Nelson Mandela's impact

Remembering: 'This is the field'

CAPE TOWN, South Africa -- Two years before the 2010 soccer World Cup, during a time of great hope, an old man walked down to the Cape Town harbor. Boats rocked in their moorings. The brine of the Atlantic filled the air.

"The sea smell reminds me of prison," Sedick Isaacs said, climbing on board a ferry for the short ride to Robben Island. He wore studious glasses and shirt sleeves. The camera-pointing tourists didn't look at him twice. None of them knew he spent 13 years on the island, jailed with his fellow freedom fighter Nelson Mandela.

Isaacs didn't say much on the ride over. He went back into his mind.

The ferry docked next to the same rusting blue boat that brought him here for the first time. He could still remember his last view of Cape Town, of the newspaper headlines announcing his fate, like he was reading his own obituary.

The tourists lined up to exit. A haze floated between them and the flat-topped Table Mountain and the cranes finishing the waterfront soccer stadium. With his hands behind his back, Isaacs walked upright onto Robben Island. Tourists followed the guides, winding toward Mandela's famous cell.

Isaacs slipped off in a different direction.

The path took him to the backside of the island, facing away from the city, up and to the left from the stone quarries where the sun permanently damaged Mandela's eyes. On a large rocky patch of land, rusting rugby pipes rose into the blue sky. The driftwood goals long ago fell down.

"This is the field," he said.

Isaacs helped organize the first soccer league on Robben Island. They played on Saturday. Three matches in the morning. Two in the afternoon. Mandela couldn't leave his cell to join the games, but he and the other isolated prisoners followed the action through secret communications and even managed to watch some of the games. Prison guards saw the danger in sports, the way they breathed hope into a place designed to destroy it. Hope was the only thing Mandela and his comrades had left. Hope could change South Africa. The guards built a wall so Mandela couldn't see the matches.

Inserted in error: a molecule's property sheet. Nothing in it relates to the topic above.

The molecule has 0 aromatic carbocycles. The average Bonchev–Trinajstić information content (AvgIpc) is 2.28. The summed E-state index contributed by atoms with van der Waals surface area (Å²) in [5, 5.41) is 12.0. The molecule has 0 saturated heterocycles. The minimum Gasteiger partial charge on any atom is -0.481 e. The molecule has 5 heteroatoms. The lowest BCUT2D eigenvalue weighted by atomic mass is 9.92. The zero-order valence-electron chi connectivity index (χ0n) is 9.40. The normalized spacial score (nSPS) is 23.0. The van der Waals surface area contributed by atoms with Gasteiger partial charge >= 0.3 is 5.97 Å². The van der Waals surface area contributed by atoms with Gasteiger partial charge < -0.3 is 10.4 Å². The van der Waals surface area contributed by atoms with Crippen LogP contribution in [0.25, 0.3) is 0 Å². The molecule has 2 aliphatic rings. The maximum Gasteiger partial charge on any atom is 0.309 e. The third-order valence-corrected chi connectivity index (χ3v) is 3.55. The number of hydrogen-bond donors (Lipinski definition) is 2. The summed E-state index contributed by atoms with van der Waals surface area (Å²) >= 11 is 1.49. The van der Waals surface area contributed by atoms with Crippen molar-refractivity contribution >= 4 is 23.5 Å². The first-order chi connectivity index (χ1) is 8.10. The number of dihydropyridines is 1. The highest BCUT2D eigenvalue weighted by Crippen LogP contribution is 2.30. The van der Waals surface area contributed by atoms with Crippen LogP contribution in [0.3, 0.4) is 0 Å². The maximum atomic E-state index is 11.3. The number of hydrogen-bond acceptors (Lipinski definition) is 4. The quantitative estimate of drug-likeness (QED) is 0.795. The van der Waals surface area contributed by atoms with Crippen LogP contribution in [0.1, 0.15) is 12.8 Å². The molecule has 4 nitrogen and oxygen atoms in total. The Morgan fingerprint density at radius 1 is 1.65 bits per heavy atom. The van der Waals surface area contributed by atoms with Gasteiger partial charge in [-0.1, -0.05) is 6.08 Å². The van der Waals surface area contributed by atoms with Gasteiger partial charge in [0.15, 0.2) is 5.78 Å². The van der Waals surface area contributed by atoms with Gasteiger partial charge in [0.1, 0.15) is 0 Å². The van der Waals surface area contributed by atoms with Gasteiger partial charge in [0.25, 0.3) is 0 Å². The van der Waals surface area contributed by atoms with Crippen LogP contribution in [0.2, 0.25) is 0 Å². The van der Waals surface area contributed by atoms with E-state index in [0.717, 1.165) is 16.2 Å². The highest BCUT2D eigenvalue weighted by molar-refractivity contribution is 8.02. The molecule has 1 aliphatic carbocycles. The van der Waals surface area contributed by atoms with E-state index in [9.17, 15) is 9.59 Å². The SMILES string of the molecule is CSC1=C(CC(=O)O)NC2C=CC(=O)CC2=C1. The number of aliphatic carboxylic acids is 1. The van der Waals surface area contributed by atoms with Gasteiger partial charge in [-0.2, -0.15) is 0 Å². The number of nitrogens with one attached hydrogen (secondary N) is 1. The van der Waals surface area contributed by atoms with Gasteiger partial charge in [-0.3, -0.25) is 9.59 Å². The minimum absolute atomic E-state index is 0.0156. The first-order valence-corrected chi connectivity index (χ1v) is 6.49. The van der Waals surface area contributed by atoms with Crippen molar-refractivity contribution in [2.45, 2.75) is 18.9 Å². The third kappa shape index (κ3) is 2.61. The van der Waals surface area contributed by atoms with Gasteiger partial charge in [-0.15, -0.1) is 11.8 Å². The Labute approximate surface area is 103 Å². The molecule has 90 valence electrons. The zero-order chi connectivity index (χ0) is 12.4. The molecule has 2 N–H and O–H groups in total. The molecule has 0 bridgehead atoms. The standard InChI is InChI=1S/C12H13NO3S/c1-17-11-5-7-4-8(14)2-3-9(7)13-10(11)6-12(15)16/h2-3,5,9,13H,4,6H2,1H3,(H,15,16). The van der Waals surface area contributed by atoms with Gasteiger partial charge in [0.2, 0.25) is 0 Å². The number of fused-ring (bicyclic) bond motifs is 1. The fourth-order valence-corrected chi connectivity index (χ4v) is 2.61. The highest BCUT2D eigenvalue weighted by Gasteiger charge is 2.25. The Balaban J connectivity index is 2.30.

The prisoners organized six teams: the Gunners, the Vultures, the Lice, the Bush Bugs, the Dynamos, the Stars. Isaacs belonged to the Gunners. He wasn't good, but he loved to play, to run, to control the way the ball left his foot.

"It made us exist," he said.

On Sunday at church, the best storytellers recreated the games in great detail for those who couldn't watch. "It was all a big discussion," Isaacs said. "By Wednesday, it petered out, and by Thursday, the forthcoming matches were talked about. They carried us from week to week and month to month."

He left the field and headed toward a place of despair. From memory, he walked to a long, narrow room, the first door on the right. The walls were white and gray. The locks had been removed. He fell quiet, going further into his memory.

"I stayed in this cell," he said.

Isaacs left part of himself on the island. Footsteps echoed in the old prison blocks. He heard different things. A close friend of his died in the hall outside. His friend came back to him now, until Isaacs had remembered enough for one day.

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